Satan and Sovereignty

I am a Presbyterian; an Evangelical-Charismatic-Presbyterian to be exact. As you surely know, Presbyterianism is founded on Calvinism, which has at its core a belief in God’s Sovereignty. John Calvin speaks of God’s sovereign providence as the decisive will in all events, even those enacted by Satan. For some time now I have been trying to reconcile this belief with my personal experiences with the awful reality of the evil Satan causes: theft, death and destruction. Could it really be that these things are ultimately caused by God?
This paper begins with a personal encounter with demonization that served to drive me into the question at the center of this writing. Namely, given the freedom and influence of Satan in this world, how can I affirm God’s sovereignty? I will survey biblical testimony regarding the authority of Satan and juxtapose this to the biblical testimony on God’s sovereignty. I will then consider differing perspectives on the sovereignty of God and conclude with a definition of God’s sovereignty that accounts for Satan’s activity.
II. Satan in a Presbyterian Church: A Personal Encounter
We were sitting in the church library and now he was rocking back and forth in his seat, and I just kept thinking, “we have no idea what we are doing.” Norm had walked into University Presbyterian Church off the street and asked to speak to a pastor where I was serving as an intern. Because it was clear that he was disturbed, I asked the female pastor, the only one around, if she would like me to accompany her in talking with him. As we talked, it was as obvious from one perspective that Norm was mentally disturbed, and from mine, that demons were involved. Norm told us he had been involved with internet child pornography and was now being harassed by what he called an “orb” and two other presences, each with names. He described them to us. He said also that he was being bothered by the dead spirit of someone who had died in his apartment building. Norm told us he was being punished by these harassing presences because of his sins.
The Pastor led Norm into a prayer of confession. After this prayer, Norm rocked back and forth in silence. I just kept thinking “we have no idea what we’re doing. She’s even been to seminary and she seems to have even less idea than me!” Finally Norm started talking, “God has spoken to me and told me that I will be punished for my sins...”. I broke in “That is not God’s voice!” I proceeded to claim authority in Jesus’ name over whatever evil was speaking to Norm, demanding it to stop and leave. But nothing changed. The Pastor didn’t know what else to say, and Norm got up and walked out of the church.
I was disappointed. For one, I was disappointed that the Pastor seemed so unprepared for this type of encounter, one which was commonplace for Jesus and his disciples. Second, I was disappointed that my efforts had been futile. Admittedly, I was flying by the seat of my pants, but hadn’t I spoken almost exactly what Jesus and his disciples had? Why then did it not seem to work? Didn’t Jesus have all authority in heaven and on earth?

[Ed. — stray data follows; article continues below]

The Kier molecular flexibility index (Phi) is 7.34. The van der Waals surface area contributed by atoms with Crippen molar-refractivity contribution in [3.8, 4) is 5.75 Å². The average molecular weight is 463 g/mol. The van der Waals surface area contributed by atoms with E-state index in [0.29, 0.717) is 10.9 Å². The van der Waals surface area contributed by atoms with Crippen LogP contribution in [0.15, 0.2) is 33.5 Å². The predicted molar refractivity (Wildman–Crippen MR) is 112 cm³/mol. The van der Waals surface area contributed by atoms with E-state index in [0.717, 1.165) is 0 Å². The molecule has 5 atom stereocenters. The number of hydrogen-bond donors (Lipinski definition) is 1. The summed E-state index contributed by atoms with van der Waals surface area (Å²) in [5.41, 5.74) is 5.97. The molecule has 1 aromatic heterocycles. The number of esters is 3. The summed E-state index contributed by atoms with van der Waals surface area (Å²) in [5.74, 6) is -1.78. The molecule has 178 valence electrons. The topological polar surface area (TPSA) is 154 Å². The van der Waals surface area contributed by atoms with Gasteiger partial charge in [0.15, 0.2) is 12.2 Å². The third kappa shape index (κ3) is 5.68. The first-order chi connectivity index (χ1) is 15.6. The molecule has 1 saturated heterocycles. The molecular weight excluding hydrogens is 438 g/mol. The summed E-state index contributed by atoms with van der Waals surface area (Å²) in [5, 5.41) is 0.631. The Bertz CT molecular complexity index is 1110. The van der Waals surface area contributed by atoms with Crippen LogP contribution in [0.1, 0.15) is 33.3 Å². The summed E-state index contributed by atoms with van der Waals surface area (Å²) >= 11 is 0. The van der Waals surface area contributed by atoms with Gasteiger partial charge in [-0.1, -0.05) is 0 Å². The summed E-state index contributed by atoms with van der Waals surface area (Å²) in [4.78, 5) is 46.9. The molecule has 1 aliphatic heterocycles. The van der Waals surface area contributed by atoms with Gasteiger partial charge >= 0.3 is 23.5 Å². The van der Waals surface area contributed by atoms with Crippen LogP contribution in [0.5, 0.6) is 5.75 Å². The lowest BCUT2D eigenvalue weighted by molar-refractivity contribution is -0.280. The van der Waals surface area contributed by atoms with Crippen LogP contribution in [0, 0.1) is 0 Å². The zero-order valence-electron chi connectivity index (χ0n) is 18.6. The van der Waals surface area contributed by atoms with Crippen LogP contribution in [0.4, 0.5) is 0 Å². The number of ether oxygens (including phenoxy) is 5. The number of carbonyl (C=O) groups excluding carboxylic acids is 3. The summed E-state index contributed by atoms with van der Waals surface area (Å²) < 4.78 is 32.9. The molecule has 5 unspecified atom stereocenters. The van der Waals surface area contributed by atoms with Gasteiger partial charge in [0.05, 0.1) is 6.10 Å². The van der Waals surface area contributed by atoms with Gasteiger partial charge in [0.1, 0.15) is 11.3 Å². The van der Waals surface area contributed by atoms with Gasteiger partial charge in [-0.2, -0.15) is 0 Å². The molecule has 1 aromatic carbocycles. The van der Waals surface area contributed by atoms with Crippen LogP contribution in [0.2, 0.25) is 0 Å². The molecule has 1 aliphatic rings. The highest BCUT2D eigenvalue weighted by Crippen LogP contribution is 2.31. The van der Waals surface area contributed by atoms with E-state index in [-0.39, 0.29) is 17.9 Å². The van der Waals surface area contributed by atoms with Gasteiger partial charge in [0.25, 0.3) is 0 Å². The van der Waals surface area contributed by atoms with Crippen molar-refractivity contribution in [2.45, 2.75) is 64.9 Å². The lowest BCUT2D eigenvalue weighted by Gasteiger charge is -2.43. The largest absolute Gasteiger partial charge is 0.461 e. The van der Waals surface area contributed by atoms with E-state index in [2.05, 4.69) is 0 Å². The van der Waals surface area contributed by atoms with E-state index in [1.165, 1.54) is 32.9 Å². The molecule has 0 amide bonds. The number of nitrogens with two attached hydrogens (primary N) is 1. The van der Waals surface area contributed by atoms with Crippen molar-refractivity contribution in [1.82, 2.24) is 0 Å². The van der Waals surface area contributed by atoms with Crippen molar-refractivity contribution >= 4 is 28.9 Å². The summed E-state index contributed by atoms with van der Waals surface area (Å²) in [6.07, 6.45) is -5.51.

This episode, as well as a another somewhat similar, was significant in my decision to come to Fuller Theological Seminary, rather than Princeton, where the Pastor had studied. I had read about Wimber’s classes and Fuller and was hopeful that Fuller was somewhat better at addressing this area of ministry. And so I found myself taking Power Encounter with Dr. Charles Kraft.
This course took as its premise that God and Satan are in an ongoing battle, which was being played out on earth, and in which we were commissioned with God’s authority to oppose the “infinitely” inferior power of Satan. Kraft used that work “infinitely” in order to comfort and encourage us, but it only stoked my query: “If we have infinitely more power, shouldn’t deliverance be as easy as Jesus makes it look?”
These questions, ones tied up intimately with the meaning of God’s sovereignty, propel me in this paper to search the resources of my traditions, Presbyterian, Evangelical and Charismatic, to come to an understanding of God’s sovereignty which allows for my experiences as well as the biblical testimony to Satan’s influence.

III. Satan and Sovereignty in Scripture
In order to arrive at a satisfactory of definition of God’s sovereignty in relation to Satan, we must survey the biblical witness regarding Satan’s freedom as well as its witness regarding God’s authority over Satan.

a. Satan’s Freedom and authority
As the context for Satan’s freedom and authority, we must first establish a basic framework for understanding Satan’s nature and identity. According to Dr. Charles Kraft, Ezekiel 28:11-19 and Isaiah 14:12-15 form the basis for believing that Satan is a powerful fallen angel. Thus, Satan was created by God and endowed with power by God, but rebelliously set himself up against God. With this framework we can consider biblical treatment of Satan’s power.
A striking collection of scriptures, all found in the New Testament, present Satan as the ruler of this world. 1 John 5:19 says “We know that we are God’s children, and that the whole world lies under the power of the evil one.”[1] In John 14:30 he speaks of Satan saying “I will no longer talk much with you, for the ruler of this world is coming.” Satan is the “god of this world” in 2 Corinthians 4:4and the “ruler of the power of the air” in Ephesians 2:2. In his temptation, Jesus seems to accept Satan’s claim to be able to give him “all the kingdoms of the world,” not contradicting Satan when he says, “for it has been given over to me, and I give it to anyone I please.”[2] So the first, and most important element of Satan’s freedom and authority is related to Satan’s rule over this world.